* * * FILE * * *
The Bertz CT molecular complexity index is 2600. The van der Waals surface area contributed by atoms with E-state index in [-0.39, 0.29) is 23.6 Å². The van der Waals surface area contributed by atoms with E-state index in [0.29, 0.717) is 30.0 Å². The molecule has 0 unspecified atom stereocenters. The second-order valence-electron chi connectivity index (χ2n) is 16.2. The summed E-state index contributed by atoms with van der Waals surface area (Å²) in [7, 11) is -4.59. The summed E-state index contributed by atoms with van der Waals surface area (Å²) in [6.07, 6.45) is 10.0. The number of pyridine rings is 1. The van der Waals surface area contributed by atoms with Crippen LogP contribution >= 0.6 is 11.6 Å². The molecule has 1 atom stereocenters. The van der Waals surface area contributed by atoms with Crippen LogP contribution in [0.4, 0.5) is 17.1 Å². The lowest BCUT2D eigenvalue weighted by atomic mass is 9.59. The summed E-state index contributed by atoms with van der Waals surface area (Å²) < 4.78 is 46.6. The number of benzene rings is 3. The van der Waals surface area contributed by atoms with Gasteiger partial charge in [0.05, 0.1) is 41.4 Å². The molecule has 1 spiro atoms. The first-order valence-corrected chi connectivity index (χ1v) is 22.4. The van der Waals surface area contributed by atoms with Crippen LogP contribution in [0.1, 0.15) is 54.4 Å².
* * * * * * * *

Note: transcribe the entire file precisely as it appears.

The Bertz CT molecular complexity index is 2600. The van der Waals surface area contributed by atoms with E-state index in [-0.39, 0.29) is 23.6 Å². The van der Waals surface area contributed by atoms with E-state index in [0.29, 0.717) is 30.0 Å². The molecule has 0 unspecified atom stereocenters. The second-order valence-electron chi connectivity index (χ2n) is 16.2. The summed E-state index contributed by atoms with van der Waals surface area (Å²) in [7, 11) is -4.59. The summed E-state index contributed by atoms with van der Waals surface area (Å²) in [6.07, 6.45) is 10.0. The number of pyridine rings is 1. The van der Waals surface area contributed by atoms with Crippen LogP contribution >= 0.6 is 11.6 Å². The molecule has 1 atom stereocenters. The van der Waals surface area contributed by atoms with Crippen LogP contribution in [0.4, 0.5) is 17.1 Å². The lowest BCUT2D eigenvalue weighted by atomic mass is 9.59. The summed E-state index contributed by atoms with van der Waals surface area (Å²) < 4.78 is 46.6. The number of benzene rings is 3. The van der Waals surface area contributed by atoms with Gasteiger partial charge in [0.05, 0.1) is 41.4 Å². The molecule has 1 spiro atoms. The first-order valence-corrected chi connectivity index (χ1v) is 22.4. The van der Waals surface area contributed by atoms with Crippen LogP contribution in [0.1, 0.15) is 54.4 Å².